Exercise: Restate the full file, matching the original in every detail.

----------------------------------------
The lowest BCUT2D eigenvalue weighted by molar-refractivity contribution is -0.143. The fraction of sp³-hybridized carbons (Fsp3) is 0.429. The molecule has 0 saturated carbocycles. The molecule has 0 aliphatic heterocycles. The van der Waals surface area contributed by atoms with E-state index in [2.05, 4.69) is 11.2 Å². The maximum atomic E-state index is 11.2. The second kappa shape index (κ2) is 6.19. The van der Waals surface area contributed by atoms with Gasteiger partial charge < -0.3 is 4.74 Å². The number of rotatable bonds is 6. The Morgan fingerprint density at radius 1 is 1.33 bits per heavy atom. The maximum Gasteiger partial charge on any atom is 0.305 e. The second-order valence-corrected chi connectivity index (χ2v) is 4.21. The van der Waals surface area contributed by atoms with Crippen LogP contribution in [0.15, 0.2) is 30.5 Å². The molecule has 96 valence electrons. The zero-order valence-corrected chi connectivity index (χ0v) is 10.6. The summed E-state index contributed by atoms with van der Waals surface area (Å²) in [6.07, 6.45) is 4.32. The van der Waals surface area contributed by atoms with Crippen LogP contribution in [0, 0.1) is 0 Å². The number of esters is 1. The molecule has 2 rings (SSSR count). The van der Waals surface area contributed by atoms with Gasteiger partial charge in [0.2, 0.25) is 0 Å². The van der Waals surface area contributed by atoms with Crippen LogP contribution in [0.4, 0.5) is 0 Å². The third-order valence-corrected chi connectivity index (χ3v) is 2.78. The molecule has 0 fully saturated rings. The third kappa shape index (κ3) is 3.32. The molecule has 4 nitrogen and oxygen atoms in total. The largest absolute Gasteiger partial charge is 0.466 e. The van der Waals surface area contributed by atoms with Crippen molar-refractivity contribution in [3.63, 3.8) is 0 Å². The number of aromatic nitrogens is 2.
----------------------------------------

The lowest BCUT2D eigenvalue weighted by molar-refractivity contribution is -0.143. The fraction of sp³-hybridized carbons (Fsp3) is 0.429. The molecule has 0 saturated carbocycles. The molecule has 0 aliphatic heterocycles. The van der Waals surface area contributed by atoms with E-state index in [2.05, 4.69) is 11.2 Å². The maximum atomic E-state index is 11.2. The second kappa shape index (κ2) is 6.19. The van der Waals surface area contributed by atoms with Gasteiger partial charge < -0.3 is 4.74 Å². The number of rotatable bonds is 6. The Morgan fingerprint density at radius 1 is 1.33 bits per heavy atom. The maximum Gasteiger partial charge on any atom is 0.305 e. The second-order valence-corrected chi connectivity index (χ2v) is 4.21. The van der Waals surface area contributed by atoms with Crippen LogP contribution in [0.15, 0.2) is 30.5 Å². The molecule has 96 valence electrons. The zero-order valence-corrected chi connectivity index (χ0v) is 10.6. The summed E-state index contributed by atoms with van der Waals surface area (Å²) in [6.07, 6.45) is 4.32. The van der Waals surface area contributed by atoms with Crippen LogP contribution in [0, 0.1) is 0 Å². The number of esters is 1. The molecule has 2 rings (SSSR count). The van der Waals surface area contributed by atoms with Gasteiger partial charge in [0.2, 0.25) is 0 Å². The van der Waals surface area contributed by atoms with Crippen LogP contribution in [0.4, 0.5) is 0 Å². The third-order valence-corrected chi connectivity index (χ3v) is 2.78. The molecule has 0 fully saturated rings. The third kappa shape index (κ3) is 3.32. The molecule has 4 nitrogen and oxygen atoms in total. The largest absolute Gasteiger partial charge is 0.466 e. The van der Waals surface area contributed by atoms with Crippen molar-refractivity contribution in [3.63, 3.8) is 0 Å². The number of aromatic nitrogens is 2.